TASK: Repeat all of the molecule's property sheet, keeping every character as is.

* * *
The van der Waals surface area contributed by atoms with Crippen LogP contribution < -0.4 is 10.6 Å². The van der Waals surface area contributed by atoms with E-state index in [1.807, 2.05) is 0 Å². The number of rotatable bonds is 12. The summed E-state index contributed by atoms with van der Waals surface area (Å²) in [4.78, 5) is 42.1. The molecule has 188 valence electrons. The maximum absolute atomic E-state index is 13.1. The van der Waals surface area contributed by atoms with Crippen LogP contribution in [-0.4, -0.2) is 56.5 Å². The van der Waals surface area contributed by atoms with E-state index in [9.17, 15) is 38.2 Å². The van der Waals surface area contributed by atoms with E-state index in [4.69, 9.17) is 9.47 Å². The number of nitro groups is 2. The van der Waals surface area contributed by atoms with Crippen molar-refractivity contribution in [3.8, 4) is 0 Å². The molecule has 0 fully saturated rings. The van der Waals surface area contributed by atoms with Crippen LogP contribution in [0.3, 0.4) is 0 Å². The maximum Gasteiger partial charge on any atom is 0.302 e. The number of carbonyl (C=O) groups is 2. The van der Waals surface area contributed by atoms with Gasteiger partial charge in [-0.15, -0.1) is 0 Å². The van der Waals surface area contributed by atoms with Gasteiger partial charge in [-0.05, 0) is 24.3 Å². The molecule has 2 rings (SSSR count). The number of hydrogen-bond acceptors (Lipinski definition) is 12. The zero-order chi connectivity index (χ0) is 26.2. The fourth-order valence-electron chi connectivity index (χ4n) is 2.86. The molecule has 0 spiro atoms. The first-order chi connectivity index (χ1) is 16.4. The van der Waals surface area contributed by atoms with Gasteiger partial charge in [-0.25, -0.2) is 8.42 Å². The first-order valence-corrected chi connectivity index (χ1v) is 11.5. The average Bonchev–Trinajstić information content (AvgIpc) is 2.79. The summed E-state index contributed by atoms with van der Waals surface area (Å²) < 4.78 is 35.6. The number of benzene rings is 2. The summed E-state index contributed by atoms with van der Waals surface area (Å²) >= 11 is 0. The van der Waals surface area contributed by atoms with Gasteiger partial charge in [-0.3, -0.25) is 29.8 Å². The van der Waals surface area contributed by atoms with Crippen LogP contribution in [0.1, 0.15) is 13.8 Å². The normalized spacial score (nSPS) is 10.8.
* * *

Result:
The van der Waals surface area contributed by atoms with Crippen LogP contribution < -0.4 is 10.6 Å². The van der Waals surface area contributed by atoms with E-state index in [1.807, 2.05) is 0 Å². The number of rotatable bonds is 12. The summed E-state index contributed by atoms with van der Waals surface area (Å²) in [4.78, 5) is 42.1. The molecule has 188 valence electrons. The maximum absolute atomic E-state index is 13.1. The van der Waals surface area contributed by atoms with Crippen LogP contribution in [-0.4, -0.2) is 56.5 Å². The van der Waals surface area contributed by atoms with E-state index in [9.17, 15) is 38.2 Å². The van der Waals surface area contributed by atoms with E-state index in [4.69, 9.17) is 9.47 Å². The number of nitro groups is 2. The van der Waals surface area contributed by atoms with Crippen molar-refractivity contribution in [3.8, 4) is 0 Å². The molecule has 0 fully saturated rings. The van der Waals surface area contributed by atoms with Crippen LogP contribution in [0.3, 0.4) is 0 Å². The maximum Gasteiger partial charge on any atom is 0.302 e. The number of carbonyl (C=O) groups is 2. The van der Waals surface area contributed by atoms with Gasteiger partial charge in [-0.15, -0.1) is 0 Å². The van der Waals surface area contributed by atoms with Gasteiger partial charge in [-0.05, 0) is 24.3 Å². The molecule has 2 rings (SSSR count). The number of hydrogen-bond acceptors (Lipinski definition) is 12. The zero-order chi connectivity index (χ0) is 26.2. The fourth-order valence-electron chi connectivity index (χ4n) is 2.86. The molecule has 0 spiro atoms. The first-order chi connectivity index (χ1) is 16.4. The van der Waals surface area contributed by atoms with Gasteiger partial charge in [-0.25, -0.2) is 8.42 Å². The first-order valence-corrected chi connectivity index (χ1v) is 11.5. The average Bonchev–Trinajstić information content (AvgIpc) is 2.79. The summed E-state index contributed by atoms with van der Waals surface area (Å²) < 4.78 is 35.6. The number of benzene rings is 2. The summed E-state index contributed by atoms with van der Waals surface area (Å²) >= 11 is 0. The van der Waals surface area contributed by atoms with Gasteiger partial charge in [-0.3, -0.25) is 29.8 Å². The van der Waals surface area contributed by atoms with Crippen LogP contribution in [0.1, 0.15) is 13.8 Å². The normalized spacial score (nSPS) is 10.8.